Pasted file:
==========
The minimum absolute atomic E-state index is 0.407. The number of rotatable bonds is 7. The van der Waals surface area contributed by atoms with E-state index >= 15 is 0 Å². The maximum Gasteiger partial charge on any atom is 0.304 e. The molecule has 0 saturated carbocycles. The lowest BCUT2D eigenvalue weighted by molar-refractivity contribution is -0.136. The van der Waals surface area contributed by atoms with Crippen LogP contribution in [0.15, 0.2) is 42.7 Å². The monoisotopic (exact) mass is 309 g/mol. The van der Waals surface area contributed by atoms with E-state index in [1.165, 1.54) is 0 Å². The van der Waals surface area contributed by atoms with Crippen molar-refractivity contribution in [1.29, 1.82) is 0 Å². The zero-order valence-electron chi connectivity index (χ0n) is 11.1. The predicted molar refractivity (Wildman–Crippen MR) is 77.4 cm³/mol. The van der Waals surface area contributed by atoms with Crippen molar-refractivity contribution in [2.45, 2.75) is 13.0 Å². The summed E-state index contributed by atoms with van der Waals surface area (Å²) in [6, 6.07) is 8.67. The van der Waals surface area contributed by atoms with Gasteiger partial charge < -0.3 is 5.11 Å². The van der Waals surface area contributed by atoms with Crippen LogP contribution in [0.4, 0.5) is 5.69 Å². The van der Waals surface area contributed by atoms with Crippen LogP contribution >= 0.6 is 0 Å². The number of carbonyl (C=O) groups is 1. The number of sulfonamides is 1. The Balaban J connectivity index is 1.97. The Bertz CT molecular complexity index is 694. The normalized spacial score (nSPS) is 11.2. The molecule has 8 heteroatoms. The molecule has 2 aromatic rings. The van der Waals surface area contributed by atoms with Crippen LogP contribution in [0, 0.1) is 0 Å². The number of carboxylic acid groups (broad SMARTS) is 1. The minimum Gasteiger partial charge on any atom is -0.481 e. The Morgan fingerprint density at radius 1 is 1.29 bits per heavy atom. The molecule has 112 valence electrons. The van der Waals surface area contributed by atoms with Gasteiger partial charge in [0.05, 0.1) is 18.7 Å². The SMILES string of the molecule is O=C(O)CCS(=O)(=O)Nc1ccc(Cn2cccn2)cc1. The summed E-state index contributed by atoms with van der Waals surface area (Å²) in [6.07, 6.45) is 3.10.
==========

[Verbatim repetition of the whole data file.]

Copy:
The minimum absolute atomic E-state index is 0.407. The number of rotatable bonds is 7. The van der Waals surface area contributed by atoms with E-state index >= 15 is 0 Å². The maximum Gasteiger partial charge on any atom is 0.304 e. The molecule has 0 saturated carbocycles. The lowest BCUT2D eigenvalue weighted by molar-refractivity contribution is -0.136. The van der Waals surface area contributed by atoms with Crippen LogP contribution in [0.15, 0.2) is 42.7 Å². The monoisotopic (exact) mass is 309 g/mol. The van der Waals surface area contributed by atoms with E-state index in [1.165, 1.54) is 0 Å². The van der Waals surface area contributed by atoms with Crippen molar-refractivity contribution in [1.29, 1.82) is 0 Å². The zero-order valence-electron chi connectivity index (χ0n) is 11.1. The predicted molar refractivity (Wildman–Crippen MR) is 77.4 cm³/mol. The van der Waals surface area contributed by atoms with Crippen molar-refractivity contribution in [2.45, 2.75) is 13.0 Å². The summed E-state index contributed by atoms with van der Waals surface area (Å²) in [6, 6.07) is 8.67. The van der Waals surface area contributed by atoms with Gasteiger partial charge < -0.3 is 5.11 Å². The van der Waals surface area contributed by atoms with Crippen LogP contribution in [0.4, 0.5) is 5.69 Å². The van der Waals surface area contributed by atoms with Crippen LogP contribution >= 0.6 is 0 Å². The number of carbonyl (C=O) groups is 1. The number of sulfonamides is 1. The Balaban J connectivity index is 1.97. The Bertz CT molecular complexity index is 694. The normalized spacial score (nSPS) is 11.2. The molecule has 8 heteroatoms. The molecule has 2 aromatic rings. The van der Waals surface area contributed by atoms with Crippen LogP contribution in [0, 0.1) is 0 Å². The number of carboxylic acid groups (broad SMARTS) is 1. The minimum Gasteiger partial charge on any atom is -0.481 e. The Morgan fingerprint density at radius 1 is 1.29 bits per heavy atom. The molecule has 112 valence electrons. The van der Waals surface area contributed by atoms with Gasteiger partial charge in [0.05, 0.1) is 18.7 Å². The SMILES string of the molecule is O=C(O)CCS(=O)(=O)Nc1ccc(Cn2cccn2)cc1. The summed E-state index contributed by atoms with van der Waals surface area (Å²) in [6.07, 6.45) is 3.10.